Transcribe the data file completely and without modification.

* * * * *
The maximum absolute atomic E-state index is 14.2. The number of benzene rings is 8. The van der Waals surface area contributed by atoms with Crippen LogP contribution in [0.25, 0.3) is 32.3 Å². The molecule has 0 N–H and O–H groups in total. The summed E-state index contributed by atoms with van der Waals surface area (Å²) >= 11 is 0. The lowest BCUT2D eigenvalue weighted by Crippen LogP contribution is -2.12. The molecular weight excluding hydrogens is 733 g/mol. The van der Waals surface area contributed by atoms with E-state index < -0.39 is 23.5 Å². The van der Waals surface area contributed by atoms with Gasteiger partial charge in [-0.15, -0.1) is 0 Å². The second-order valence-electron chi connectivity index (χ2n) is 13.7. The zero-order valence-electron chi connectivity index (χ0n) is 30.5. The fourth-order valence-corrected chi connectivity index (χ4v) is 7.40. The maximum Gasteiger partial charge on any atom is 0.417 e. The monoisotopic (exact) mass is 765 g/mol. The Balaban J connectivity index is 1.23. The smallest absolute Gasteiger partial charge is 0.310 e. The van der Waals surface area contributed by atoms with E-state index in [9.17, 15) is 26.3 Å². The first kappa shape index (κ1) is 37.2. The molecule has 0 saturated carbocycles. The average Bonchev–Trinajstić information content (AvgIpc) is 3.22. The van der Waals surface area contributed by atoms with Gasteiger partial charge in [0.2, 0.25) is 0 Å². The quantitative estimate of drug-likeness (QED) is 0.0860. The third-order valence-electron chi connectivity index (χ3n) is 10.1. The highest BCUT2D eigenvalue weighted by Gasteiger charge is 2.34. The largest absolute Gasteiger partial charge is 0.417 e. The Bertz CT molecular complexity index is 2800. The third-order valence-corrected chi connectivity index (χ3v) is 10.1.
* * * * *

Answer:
The maximum absolute atomic E-state index is 14.2. The number of benzene rings is 8. The van der Waals surface area contributed by atoms with Crippen LogP contribution in [0.25, 0.3) is 32.3 Å². The molecule has 0 N–H and O–H groups in total. The summed E-state index contributed by atoms with van der Waals surface area (Å²) >= 11 is 0. The lowest BCUT2D eigenvalue weighted by Crippen LogP contribution is -2.12. The molecular weight excluding hydrogens is 733 g/mol. The van der Waals surface area contributed by atoms with E-state index < -0.39 is 23.5 Å². The van der Waals surface area contributed by atoms with Gasteiger partial charge in [-0.15, -0.1) is 0 Å². The second-order valence-electron chi connectivity index (χ2n) is 13.7. The zero-order valence-electron chi connectivity index (χ0n) is 30.5. The fourth-order valence-corrected chi connectivity index (χ4v) is 7.40. The maximum Gasteiger partial charge on any atom is 0.417 e. The monoisotopic (exact) mass is 765 g/mol. The Balaban J connectivity index is 1.23. The smallest absolute Gasteiger partial charge is 0.310 e. The van der Waals surface area contributed by atoms with E-state index in [9.17, 15) is 26.3 Å². The first kappa shape index (κ1) is 37.2. The molecule has 0 saturated carbocycles. The average Bonchev–Trinajstić information content (AvgIpc) is 3.22. The van der Waals surface area contributed by atoms with Gasteiger partial charge in [0.2, 0.25) is 0 Å². The quantitative estimate of drug-likeness (QED) is 0.0860. The third-order valence-electron chi connectivity index (χ3n) is 10.1. The highest BCUT2D eigenvalue weighted by Gasteiger charge is 2.34. The largest absolute Gasteiger partial charge is 0.417 e. The Bertz CT molecular complexity index is 2800. The third-order valence-corrected chi connectivity index (χ3v) is 10.1.